The New Yorker pays tribute to Leonard Michaels this week by printing a story of his… a terriffic story called “Cryptology.” The weird timing of all this Michaels stuff has got me thinking that I really ought to read some more of his work. I will have to look around for some of his books. Scroll down a few entries to see more on Michaels. Also in the New Yorker James Wood reviews God’s Secretaries by Adam Nicholson. This is a book about the creation of the King James Bible. It is not the sort of subject matter that I am necessarily drawn to, but it has been incredibly well reviewed by some rather prestegious publications and reviewers: Jonathan Yardley and Christopher Hitchens to name a couple. If any of that looks interesting check out the first chapter.
Two British papers have put out their “best books” lists for the year. The Guardian asked some literary luminaries to pick their favorites, while The Independent compiled a mega-review that amounts to the story of 2004 in books. If you like year-end “best of” lists about any and all things, check out Fimoculous, who is collecting them.Bookspotting: spotted on the el: Best New American Voices 2005. Everyone says the short story is dead, so it’s nice to see people reading a collection while they’re out and about.
When I was in high school, I was quite enthralled by Edgar Allan Poe. I’d been familiar with his most famous stories from a young age (I remember being particularly haunted by “The Cask of Amontillado”), but in high school I had the opportunity, poked and prodded by teachers, to delve deeper into some of the lesser known (or perhaps just less famous) stories, as well as his essays. The assigned reading begat extracurricular reading, as it sometimes did for me, and in looking for more Poe, I came across the one novel he ever wrote, an appropriately peculiar book, The Narrative of Arthur Gordon Pym of Nantucket. It turned out to be a bizarre maritime tale rich with allegory and supernatural elements, not to mention cannibalism and geographic oddities (with particular attention paid to the mysterious Antarctica).It’s one of those books that stuck with me even though I don’t remember all that much about it, but I hadn’t thought about it for a while until Mrs. Millions asked me the other day if I’d ever heard of it. As it turns out, this is the book that Paul Theroux reads to Jorge Luis Borges in The Old Patagonian Express (as Mrs. Millions mentioned in writing about the book this week.)This juxtaposition led me to read up on the book at Wikipedia and elsewhere. I came away with a few nuggets: for example, I discovered that Jules Verne – in a fan fiction sort of turn – wrote a sequel to Pym called An Antarctic Mystery. Pym also inspired writers like H.P. Lovecraft, who drew from it in his book At the Mountains of Madness, Yann Martel, for his Booker-winning Life of Pi, and Rudy Rucker for The Hollow Earth. It also turns out that Borges once called Pym “Poe’s greatest work.” I think my copy is still tucked away at my parents house somewhere, so I’ll have to dig it up at some point. In the meantime, the full text of the book is available online.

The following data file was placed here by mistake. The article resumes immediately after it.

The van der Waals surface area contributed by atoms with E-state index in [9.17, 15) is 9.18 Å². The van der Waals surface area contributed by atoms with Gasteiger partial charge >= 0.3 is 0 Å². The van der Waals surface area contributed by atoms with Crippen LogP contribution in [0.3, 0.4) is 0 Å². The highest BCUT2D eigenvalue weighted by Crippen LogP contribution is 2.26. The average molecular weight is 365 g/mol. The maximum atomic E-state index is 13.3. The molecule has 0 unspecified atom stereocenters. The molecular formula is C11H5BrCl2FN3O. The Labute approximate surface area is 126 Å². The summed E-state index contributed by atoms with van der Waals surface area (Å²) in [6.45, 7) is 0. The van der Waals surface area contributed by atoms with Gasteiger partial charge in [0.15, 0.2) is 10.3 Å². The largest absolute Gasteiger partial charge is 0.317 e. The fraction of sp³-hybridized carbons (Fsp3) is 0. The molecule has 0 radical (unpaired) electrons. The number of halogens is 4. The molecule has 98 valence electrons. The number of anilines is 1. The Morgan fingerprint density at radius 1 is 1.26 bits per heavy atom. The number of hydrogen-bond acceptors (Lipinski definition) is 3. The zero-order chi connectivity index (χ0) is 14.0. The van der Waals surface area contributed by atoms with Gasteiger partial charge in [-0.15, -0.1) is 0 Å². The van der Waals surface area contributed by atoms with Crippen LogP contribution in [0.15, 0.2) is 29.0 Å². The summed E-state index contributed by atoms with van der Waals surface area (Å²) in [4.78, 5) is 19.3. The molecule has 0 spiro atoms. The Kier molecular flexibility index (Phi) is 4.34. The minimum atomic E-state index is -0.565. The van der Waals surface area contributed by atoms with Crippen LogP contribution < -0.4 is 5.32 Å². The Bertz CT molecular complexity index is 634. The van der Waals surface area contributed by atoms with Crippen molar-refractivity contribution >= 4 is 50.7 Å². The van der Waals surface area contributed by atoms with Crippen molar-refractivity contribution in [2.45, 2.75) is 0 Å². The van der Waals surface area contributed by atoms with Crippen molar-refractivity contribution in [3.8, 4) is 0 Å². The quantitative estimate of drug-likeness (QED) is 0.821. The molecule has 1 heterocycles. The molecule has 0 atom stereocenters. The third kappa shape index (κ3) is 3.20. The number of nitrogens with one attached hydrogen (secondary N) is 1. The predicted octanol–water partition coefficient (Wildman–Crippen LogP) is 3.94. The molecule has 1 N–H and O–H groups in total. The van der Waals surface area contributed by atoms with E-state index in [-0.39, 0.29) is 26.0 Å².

Ten Little Indians, a new collection of short stories by Sherman Alexie, came in today. I have read a few Alexie stories here and there as he appears often in anthologies and literary magazines, but until recently I had not been an avid fan. A month or so ago, however, a story of his “What You Pawn I Will Redeem” appeared in the New Yorker. It is a tremendous story, and the price of the book is worth that story alone. It has been exciting to hear that the rest of the stories meet that standard. I see this as, possibly, a breakthrough collection for him.Baseball: A Summer DiversionI was very pleased and a bit surprised to see that this week’s New York Times Sunday Book Review is devoted to baseball, leading off with a review of Game Time, collection of baseball writing by one of my favorites, Roger Angell. Game Time is sitting on my shelf right now, and a fully intend to read and savor it before the season is out. Also, reviewed is the baseball book of the moment, if not THE book of the moment: Moneyball. There are some other less well know books covered, as well as books by a couple of the country’s favorite chroniclers of our pastime: Roger Kahn and David Halberstam. I will probably talk about them more once the Times puts the new Book Review up on the website, and I can read the reviews at my leisure.